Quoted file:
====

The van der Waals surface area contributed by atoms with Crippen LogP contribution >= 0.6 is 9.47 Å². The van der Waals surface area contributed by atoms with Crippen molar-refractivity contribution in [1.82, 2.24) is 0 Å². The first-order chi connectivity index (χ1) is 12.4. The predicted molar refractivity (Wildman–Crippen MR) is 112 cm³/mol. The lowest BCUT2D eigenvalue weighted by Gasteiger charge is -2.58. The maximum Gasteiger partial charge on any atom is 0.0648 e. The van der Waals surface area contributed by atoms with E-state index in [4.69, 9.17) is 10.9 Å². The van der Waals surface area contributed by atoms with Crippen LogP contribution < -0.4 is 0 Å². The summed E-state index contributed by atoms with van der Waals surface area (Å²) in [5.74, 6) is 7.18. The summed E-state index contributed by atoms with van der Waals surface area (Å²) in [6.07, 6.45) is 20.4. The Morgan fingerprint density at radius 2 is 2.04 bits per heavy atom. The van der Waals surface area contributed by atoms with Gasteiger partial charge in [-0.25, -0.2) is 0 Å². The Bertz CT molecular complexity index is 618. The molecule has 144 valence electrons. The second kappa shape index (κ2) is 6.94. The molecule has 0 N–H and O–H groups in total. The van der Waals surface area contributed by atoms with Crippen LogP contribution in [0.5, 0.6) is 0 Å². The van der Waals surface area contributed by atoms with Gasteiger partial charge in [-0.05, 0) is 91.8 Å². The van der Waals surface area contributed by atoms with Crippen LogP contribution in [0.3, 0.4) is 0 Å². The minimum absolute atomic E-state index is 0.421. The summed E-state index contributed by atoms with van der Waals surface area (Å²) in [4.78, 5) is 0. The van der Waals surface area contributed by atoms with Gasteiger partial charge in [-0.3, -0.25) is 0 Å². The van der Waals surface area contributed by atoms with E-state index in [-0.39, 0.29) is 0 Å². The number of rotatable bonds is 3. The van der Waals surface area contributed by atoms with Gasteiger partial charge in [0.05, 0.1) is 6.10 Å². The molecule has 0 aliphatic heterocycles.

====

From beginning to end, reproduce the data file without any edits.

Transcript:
The van der Waals surface area contributed by atoms with Crippen LogP contribution >= 0.6 is 9.47 Å². The van der Waals surface area contributed by atoms with Crippen molar-refractivity contribution in [1.82, 2.24) is 0 Å². The first-order chi connectivity index (χ1) is 12.4. The predicted molar refractivity (Wildman–Crippen MR) is 112 cm³/mol. The lowest BCUT2D eigenvalue weighted by Gasteiger charge is -2.58. The maximum Gasteiger partial charge on any atom is 0.0648 e. The van der Waals surface area contributed by atoms with E-state index in [4.69, 9.17) is 10.9 Å². The van der Waals surface area contributed by atoms with Crippen LogP contribution < -0.4 is 0 Å². The summed E-state index contributed by atoms with van der Waals surface area (Å²) in [5.74, 6) is 7.18. The summed E-state index contributed by atoms with van der Waals surface area (Å²) in [6.07, 6.45) is 20.4. The Morgan fingerprint density at radius 2 is 2.04 bits per heavy atom. The van der Waals surface area contributed by atoms with Gasteiger partial charge in [-0.25, -0.2) is 0 Å². The Bertz CT molecular complexity index is 618. The molecule has 144 valence electrons. The second kappa shape index (κ2) is 6.94. The molecule has 0 N–H and O–H groups in total. The van der Waals surface area contributed by atoms with Crippen LogP contribution in [0.5, 0.6) is 0 Å². The van der Waals surface area contributed by atoms with Gasteiger partial charge in [-0.05, 0) is 91.8 Å². The van der Waals surface area contributed by atoms with Crippen LogP contribution in [0.3, 0.4) is 0 Å². The minimum absolute atomic E-state index is 0.421. The summed E-state index contributed by atoms with van der Waals surface area (Å²) in [4.78, 5) is 0. The van der Waals surface area contributed by atoms with Gasteiger partial charge in [-0.3, -0.25) is 0 Å². The van der Waals surface area contributed by atoms with E-state index in [-0.39, 0.29) is 0 Å². The number of rotatable bonds is 3. The van der Waals surface area contributed by atoms with Gasteiger partial charge in [0.05, 0.1) is 6.10 Å². The molecule has 0 aliphatic heterocycles.